The total workforce was approximately four million in 1999, of whom approximately 70% were in agriculture. The unemployment rate was officially 48% in 2001.
Senegal's fundamental labor legislation is based on the French overseas labor code of 1952, which provides for collective agreements between employers and trade unions, for the fixing of basic minimum wages by the government on recommendation of advisory committees. The code also provides for paid annual leave and for child allowances. The right to strike is recognized by law, and there are special labor courts. The largest trade union organization is the National Confederation of Senegalese Workers, which since 1970 has been the official union affiliated with the ruling PS. Its major rival is the National Union of Autonomous Labor Unions of Senegal. The industrial workforce is almost totally unionized. Although the relative number of union members is small, they have considerable political power due to their control of vital segments of the economy.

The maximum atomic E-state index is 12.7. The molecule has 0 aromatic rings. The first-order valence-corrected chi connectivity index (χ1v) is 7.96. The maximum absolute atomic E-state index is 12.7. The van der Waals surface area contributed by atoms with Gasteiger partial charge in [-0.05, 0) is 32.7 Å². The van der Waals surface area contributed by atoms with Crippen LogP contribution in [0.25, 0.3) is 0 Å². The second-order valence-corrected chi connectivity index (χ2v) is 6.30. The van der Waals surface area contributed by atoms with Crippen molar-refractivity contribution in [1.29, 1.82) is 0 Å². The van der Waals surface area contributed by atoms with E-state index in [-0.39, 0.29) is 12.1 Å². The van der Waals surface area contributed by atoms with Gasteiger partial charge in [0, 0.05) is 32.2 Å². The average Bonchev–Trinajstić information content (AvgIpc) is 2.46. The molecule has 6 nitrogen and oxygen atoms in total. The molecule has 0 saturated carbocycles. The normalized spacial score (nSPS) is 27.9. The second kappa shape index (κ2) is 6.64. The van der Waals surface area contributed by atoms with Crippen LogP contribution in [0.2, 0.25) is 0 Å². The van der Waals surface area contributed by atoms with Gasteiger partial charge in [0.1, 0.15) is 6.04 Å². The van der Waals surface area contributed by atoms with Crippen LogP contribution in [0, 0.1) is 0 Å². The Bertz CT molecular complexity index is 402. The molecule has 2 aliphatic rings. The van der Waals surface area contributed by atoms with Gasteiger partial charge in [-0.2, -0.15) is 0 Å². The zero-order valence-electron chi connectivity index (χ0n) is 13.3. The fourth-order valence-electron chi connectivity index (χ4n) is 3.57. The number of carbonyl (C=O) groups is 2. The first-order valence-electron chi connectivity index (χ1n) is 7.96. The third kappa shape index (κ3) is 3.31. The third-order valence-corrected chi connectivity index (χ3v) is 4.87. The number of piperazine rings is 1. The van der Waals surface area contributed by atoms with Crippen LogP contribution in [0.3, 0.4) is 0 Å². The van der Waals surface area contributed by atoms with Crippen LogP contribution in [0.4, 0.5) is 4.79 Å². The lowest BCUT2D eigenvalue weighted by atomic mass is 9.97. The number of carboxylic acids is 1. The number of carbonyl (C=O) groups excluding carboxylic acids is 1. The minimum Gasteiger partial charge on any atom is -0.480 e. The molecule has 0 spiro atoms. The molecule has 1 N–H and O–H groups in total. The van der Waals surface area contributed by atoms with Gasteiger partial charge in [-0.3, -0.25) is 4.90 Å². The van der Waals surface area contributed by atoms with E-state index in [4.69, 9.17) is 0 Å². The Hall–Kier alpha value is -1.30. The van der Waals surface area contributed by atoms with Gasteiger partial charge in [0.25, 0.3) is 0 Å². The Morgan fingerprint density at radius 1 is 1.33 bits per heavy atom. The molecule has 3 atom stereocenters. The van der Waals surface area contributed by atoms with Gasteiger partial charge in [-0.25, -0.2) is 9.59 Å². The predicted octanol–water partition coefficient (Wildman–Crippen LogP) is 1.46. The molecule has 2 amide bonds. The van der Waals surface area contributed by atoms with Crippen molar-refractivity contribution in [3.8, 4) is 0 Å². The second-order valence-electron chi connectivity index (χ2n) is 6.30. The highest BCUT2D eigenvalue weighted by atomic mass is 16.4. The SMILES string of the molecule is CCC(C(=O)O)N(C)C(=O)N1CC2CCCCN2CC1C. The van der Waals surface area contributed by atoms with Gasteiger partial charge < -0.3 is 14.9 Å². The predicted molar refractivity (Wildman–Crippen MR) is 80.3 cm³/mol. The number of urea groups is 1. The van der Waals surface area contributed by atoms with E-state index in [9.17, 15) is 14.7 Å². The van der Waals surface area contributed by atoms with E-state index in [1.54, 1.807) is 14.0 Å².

The minimum working age is 16, when minors may work in apprenticeships. The prohibition of child labor is strictly enforced in the formal sector, but somewhat less so in the informal and traditional economies. The labor law provides for a workweek of 40 to 48 hours and minimum occupational and safety and health regulations. However, these labor regulations are not effectively enforced outside of the formal economy. The minimum wage was $0.37 in 2001.